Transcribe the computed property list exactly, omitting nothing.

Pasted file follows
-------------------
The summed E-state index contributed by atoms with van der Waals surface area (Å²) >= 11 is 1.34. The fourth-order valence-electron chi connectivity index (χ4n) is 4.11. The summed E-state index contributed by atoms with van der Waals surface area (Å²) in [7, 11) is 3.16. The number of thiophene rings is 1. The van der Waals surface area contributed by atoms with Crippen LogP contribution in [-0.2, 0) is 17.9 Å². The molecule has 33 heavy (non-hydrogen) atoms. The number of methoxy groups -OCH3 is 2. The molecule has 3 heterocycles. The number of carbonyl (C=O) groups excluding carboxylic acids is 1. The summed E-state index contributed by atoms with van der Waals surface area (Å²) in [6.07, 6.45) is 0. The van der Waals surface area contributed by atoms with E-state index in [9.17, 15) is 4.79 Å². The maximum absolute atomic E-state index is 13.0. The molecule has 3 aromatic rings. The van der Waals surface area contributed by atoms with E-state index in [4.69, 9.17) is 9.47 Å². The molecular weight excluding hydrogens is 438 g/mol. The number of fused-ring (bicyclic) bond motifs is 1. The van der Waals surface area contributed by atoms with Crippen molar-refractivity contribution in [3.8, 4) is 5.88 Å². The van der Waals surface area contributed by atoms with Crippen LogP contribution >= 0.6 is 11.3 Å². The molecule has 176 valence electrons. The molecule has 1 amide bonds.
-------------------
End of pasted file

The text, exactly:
The summed E-state index contributed by atoms with van der Waals surface area (Å²) >= 11 is 1.34. The fourth-order valence-electron chi connectivity index (χ4n) is 4.11. The summed E-state index contributed by atoms with van der Waals surface area (Å²) in [7, 11) is 3.16. The number of thiophene rings is 1. The van der Waals surface area contributed by atoms with Crippen LogP contribution in [-0.2, 0) is 17.9 Å². The molecule has 33 heavy (non-hydrogen) atoms. The number of methoxy groups -OCH3 is 2. The molecule has 3 heterocycles. The number of carbonyl (C=O) groups excluding carboxylic acids is 1. The summed E-state index contributed by atoms with van der Waals surface area (Å²) in [6.07, 6.45) is 0. The van der Waals surface area contributed by atoms with E-state index in [9.17, 15) is 4.79 Å². The maximum absolute atomic E-state index is 13.0. The molecule has 3 aromatic rings. The van der Waals surface area contributed by atoms with E-state index in [4.69, 9.17) is 9.47 Å². The molecular weight excluding hydrogens is 438 g/mol. The number of fused-ring (bicyclic) bond motifs is 1. The van der Waals surface area contributed by atoms with Crippen molar-refractivity contribution in [3.8, 4) is 5.88 Å². The van der Waals surface area contributed by atoms with Crippen LogP contribution >= 0.6 is 11.3 Å². The molecule has 176 valence electrons. The molecule has 1 amide bonds.